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Saturday, January 22, 2022
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Fort Worth ISD Announces Retirement of Superintendent

Education, Featured

FWISD Superintendent Kent Scribner. | Image from Star Telegram

The Fort Worth ISD (FWISD) Board revealed on January 13 that, after a 50-year career in education, Fort Worth Independent School District Superintendent Kent P. Scribner has announced that he will retire and not seek a contract extension after his existing contract ends in 2024.

Scribner has said that he will remain in his position until the FWISD Board of Directors has had an opportunity to find a suitable replacement. The Board plans to discuss the transition at the upcoming January 18 meeting.

Scribner sent a letter to the Board dated December 16 announcing his retirement and his plans to aid in a smooth and thoughtful transition to a new Superintendent. His existing contract runs through August 2024.

“We appreciate Dr. Scribner’s communication and transparency in sharing his plans,” said Fort Worth ISD Board of Education President Tobi Jackson in a press release. “Among his many accomplishments, we especially applaud his leadership in transforming our secondary schools with collaborative spaces and modern, career-focused classrooms that will benefit students for decades to come. That is an outstanding legacy.” 

Under his leadership, FWISD passed two voter-approved tax bills and generated nearly $2 billion in funds to provide new construction and rehabilitation for the district’s 23 existing campuses. Some of the funds secured under Scribner’s leadership will also be used to construct four new elementary schools. 

Scribner became the superintendent in 2015. Since then, students in FWISD have earned $136 million in merit scholarships, a figure four times higher than under previous leadership. Scribner, who started his education career as a Spanish teacher in Philadelphia, brought a new focus on racial equity and inclusivity, and social-emotional learning to the district through the creation of plans to address historic gaps in education for people of color and low-income students in the district.

Scribner becomes the latest superintendent to step down following significant friction between district-area parents and administrators. FWISD attempted to start the school year requiring students to wear masks, but were forced to change course after numerous complaints from parents and the threat of lawsuits. 

Scribner and FWISD have also taken heat this year for perceived issues with educators teaching critical race theory in school. This theory, which generally refers to Masters-level legal education, has been at the center of discussions about how issues like slavery, race relations, and differences between groups of people are discussed and explained.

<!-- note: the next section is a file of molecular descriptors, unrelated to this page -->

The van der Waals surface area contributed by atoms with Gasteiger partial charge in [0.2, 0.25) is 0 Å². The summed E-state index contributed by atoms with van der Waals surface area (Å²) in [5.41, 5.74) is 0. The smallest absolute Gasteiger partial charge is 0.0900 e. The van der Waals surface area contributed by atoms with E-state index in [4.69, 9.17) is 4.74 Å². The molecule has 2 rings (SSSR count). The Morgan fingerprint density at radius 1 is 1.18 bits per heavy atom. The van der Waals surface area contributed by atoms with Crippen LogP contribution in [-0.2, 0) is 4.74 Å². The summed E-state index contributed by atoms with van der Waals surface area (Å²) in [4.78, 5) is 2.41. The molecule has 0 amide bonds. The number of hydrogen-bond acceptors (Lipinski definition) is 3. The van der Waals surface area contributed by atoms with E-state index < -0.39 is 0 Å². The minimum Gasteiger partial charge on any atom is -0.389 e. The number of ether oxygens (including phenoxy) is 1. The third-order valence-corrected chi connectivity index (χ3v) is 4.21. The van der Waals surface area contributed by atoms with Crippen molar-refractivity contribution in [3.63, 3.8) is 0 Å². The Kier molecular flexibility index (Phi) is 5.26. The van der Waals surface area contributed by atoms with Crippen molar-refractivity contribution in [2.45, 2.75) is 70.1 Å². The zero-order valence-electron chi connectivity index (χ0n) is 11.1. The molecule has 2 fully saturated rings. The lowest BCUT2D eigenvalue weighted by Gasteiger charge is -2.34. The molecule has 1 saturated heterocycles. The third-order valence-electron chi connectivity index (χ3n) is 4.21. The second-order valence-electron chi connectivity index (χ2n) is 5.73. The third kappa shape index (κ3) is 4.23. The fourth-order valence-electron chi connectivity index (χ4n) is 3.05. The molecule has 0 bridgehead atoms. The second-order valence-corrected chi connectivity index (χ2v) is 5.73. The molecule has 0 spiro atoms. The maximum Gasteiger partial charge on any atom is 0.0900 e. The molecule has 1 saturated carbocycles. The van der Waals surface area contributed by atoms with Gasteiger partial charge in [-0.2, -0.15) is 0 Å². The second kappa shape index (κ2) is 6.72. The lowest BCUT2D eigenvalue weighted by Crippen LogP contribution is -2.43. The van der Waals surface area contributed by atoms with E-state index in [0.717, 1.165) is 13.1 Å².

Scribner’s announcement comes right after Dallas ISD (DISD) Superintendent Michael Hinojosa released his plan to depart from his superintendency after nearly 13 years, in which he led the elevation of underperforming schools, guided implementation of a school-turnaround model so successful that it is copied across the state and, championed early-college programs.

Hinojosa will resign by the end of 2022. An official date will be contingent upon consensus for his replacement.

School districts nationwide are dealing with turnover of the leadership as many people have exhausted themselves dealing with the challenges to education brought on by the Covid-19 pandemic and societal attitudes relating to race, education, and law enforcement that have brought increased pressure on superintendents to provide leadership.

In Texas alone, the superintendents of Dallas ISD, Richardson ISD, Mesquite ISD, and Hurst-Euless-Bedford ISD have now stepped down in recent months. Other large metropolitan areas like New York, Chicago, and Los Angeles are also seeing similar turnover. Experts disagree as to whether the pandemic and political climate in the US is a driving factor in the widespread retirement of key educators.

The website TexasISD.com, which tracks news and other information about school districts in the state, is currently reporting that there are 54 superintendent vacancies in the state. The site shows nine newly-hired superintendents mostly at small, rural schools.

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